"It's gratifying to know that grunts in faraway hamlets today have 'The Village' in their rucksacks."

tony.perry@latimes.com
USS ARIZONA Marine Remembrance At Pearl Harbor
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UPDATE:    We saved the Marine Corps Rememberance Memorial in Pearl Harbor From The National Park Service.

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From:    Colonel John R. Bates USMC (ret)     jrbatesusmc@aol.com
 
UPDATE:   A couple of years ago, I was the Operations Officer for the Pearl Harbor Visitor Center, on the waterfront between the USS ARIZONA and the USS BOWFIN. The Commandant of the Marine Corps was the featured speaker at the dedication of the USS ARIZONA Marine Remembrance, 10 November 2006. The National Park Service, which administers the USS ARIZONA Memorial is renovating all of Halawa Landing, the site of the Marine Remembrance. The Regional Director of the Natl Park Service Western Region, Jon Jarvis, stated on the local TV news that the Marine Remembrance would be removed. I challenged him on that statement and convinced him that would not happen without a fight. I passed the word to (disabled CAP Marine vet) Jack Cunningham (Americans Working Together), who in turn asked his readership to email Jarvis that the entire USMC would make every effort to have him relieved of his duties if he moved that monument. I was copied on many of the emails to him from Marines, their friends and their families that it nearly fried my computer. And...it worked. In order to save his job, Jarvis backed down. The Remembrance now belongs to the USMC and has its' rightful place in direct view of the USS ARIZONA.

 

COLONEL JOHN BATES

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Now, Jack Cunningham can use our help himself, as he fights for his due process against a corrupt law firm and state officials who are protecting them.
 
 

A state Supreme Court attorney ethics Vice-Chairman Robert Correale misuses his high level government and court office to Cover-Up and block ethics violations and legal malpractice charges against his own law firm, Maynard & Truland.  After eight years, the Cover-Up leads all the way up to the Governor's Office, the Attorney General's Office, the state's Supreme Court and Superior Court.

Disabled Vietnam vet, Jack Cunningham's ethic complaints start with Robert Correale's and his law firm's gross negligence, over-charging per hour, false billing, lack of communications, coming to court unprepared and open perjury to the New Jersey Supreme Court and Superior Court systems.   (Evidence are Maynard & Truland's own contact, invoices, court-filed letters, court-filed documents and court-filed sworn statements, NJ Supreme Court attorney certifications, etc.)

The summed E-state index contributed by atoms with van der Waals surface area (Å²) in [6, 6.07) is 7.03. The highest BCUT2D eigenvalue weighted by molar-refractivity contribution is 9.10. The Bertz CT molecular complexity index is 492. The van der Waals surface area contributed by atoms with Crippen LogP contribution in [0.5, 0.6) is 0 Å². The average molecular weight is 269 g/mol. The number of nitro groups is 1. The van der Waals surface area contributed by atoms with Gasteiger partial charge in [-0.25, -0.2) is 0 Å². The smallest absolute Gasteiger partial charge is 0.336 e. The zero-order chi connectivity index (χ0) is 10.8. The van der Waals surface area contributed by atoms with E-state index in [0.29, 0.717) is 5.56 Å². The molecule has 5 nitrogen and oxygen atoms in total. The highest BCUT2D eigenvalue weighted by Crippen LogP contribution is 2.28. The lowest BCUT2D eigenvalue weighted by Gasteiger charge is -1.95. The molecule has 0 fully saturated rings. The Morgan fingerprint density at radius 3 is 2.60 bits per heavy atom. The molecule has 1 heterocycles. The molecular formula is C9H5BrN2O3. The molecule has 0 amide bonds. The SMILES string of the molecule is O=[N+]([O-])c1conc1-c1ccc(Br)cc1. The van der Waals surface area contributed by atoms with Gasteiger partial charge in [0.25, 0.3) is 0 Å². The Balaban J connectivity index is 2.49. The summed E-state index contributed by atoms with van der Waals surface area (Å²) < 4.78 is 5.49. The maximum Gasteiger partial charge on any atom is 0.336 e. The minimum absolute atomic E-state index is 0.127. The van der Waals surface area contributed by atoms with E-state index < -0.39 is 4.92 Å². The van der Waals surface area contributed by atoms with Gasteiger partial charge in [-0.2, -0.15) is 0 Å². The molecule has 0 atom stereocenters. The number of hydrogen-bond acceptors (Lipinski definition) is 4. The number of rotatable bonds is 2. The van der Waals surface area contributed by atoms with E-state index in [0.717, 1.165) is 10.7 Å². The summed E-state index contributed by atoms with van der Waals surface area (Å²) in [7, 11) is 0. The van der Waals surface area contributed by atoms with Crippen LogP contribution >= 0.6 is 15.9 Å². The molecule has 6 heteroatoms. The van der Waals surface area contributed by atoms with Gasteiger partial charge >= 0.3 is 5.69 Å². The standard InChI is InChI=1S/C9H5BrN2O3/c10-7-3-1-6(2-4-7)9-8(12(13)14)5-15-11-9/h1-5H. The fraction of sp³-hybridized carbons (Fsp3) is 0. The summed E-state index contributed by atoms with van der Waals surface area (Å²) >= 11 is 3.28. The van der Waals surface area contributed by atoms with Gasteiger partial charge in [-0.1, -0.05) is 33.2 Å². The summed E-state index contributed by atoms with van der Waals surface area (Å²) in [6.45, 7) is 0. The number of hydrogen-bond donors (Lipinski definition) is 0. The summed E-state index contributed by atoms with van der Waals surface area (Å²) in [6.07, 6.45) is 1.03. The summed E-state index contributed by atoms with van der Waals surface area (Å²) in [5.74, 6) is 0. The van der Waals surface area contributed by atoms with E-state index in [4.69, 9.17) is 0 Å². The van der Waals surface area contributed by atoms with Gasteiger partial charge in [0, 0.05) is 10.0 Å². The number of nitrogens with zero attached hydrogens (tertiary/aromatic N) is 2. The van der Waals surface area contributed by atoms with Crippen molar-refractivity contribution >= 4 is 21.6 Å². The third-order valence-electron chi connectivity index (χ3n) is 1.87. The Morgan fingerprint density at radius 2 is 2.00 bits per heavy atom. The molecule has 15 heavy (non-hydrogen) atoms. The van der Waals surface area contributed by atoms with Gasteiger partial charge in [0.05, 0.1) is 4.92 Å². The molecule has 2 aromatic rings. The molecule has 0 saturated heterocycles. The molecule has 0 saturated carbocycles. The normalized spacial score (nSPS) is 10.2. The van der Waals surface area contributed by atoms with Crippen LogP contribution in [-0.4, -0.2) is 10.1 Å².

Thanks to some dedicated, honest State Legislators, Jack Cunningham is no longer in this battle alone.   Please read the below letters. 
 
It's going to another level.  It's proof that in America, the little guy can win, if he or she does not give up...

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"The CAP is alive, US forces are better off because of your efforts nearly two generations ago, and (from the Iraqis I still talk with) the conditions in Iraq are much better today than several years ago."
       LtCol P.C. Skuta, USMC    
Read what CAP is doing today: http://www.capveterans.com/cap_marines
 
 
 
 
 
Email:   Webmaster  ProudCAPMarine@eathlink.net 
 
 
Please press the next three pictures for larger copies.
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Three tour veteran of the Vietnam War, Sardo Sanchez (center stage) is welcomed to Crossville, Tennessee's Welcome Home to Vietnam Veterans.  Sardo Sanchez was the representative of New Mexico's Governor Bill Richardson and announced to the crowd that the State of New Mexico has also named March 29 Vietnam Veterans Day.
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Left to right:   Sardo Sanchez, webmaster Jack Cunningham, Bob Tuke
All three Vietnam Veterans served in the Marine Corps Combined Action Program (CAP).  Sardo served three tours in Vietnam and two tours in CAP.
 
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Right, former Marine CAP Veteran (CAP 3-4-4), Johnny J. Howard of Tennessee (28 miles from Crossville).  The night before this picture was taken, Johnny Howard was notified that his grandson was wounded in Iraq and was coming home.
 
 
Please press the next link to read more details about Crossville, Tennessee's Welcome Home / Vietnam Veterans Day.    http://www.ccvietnamvets.com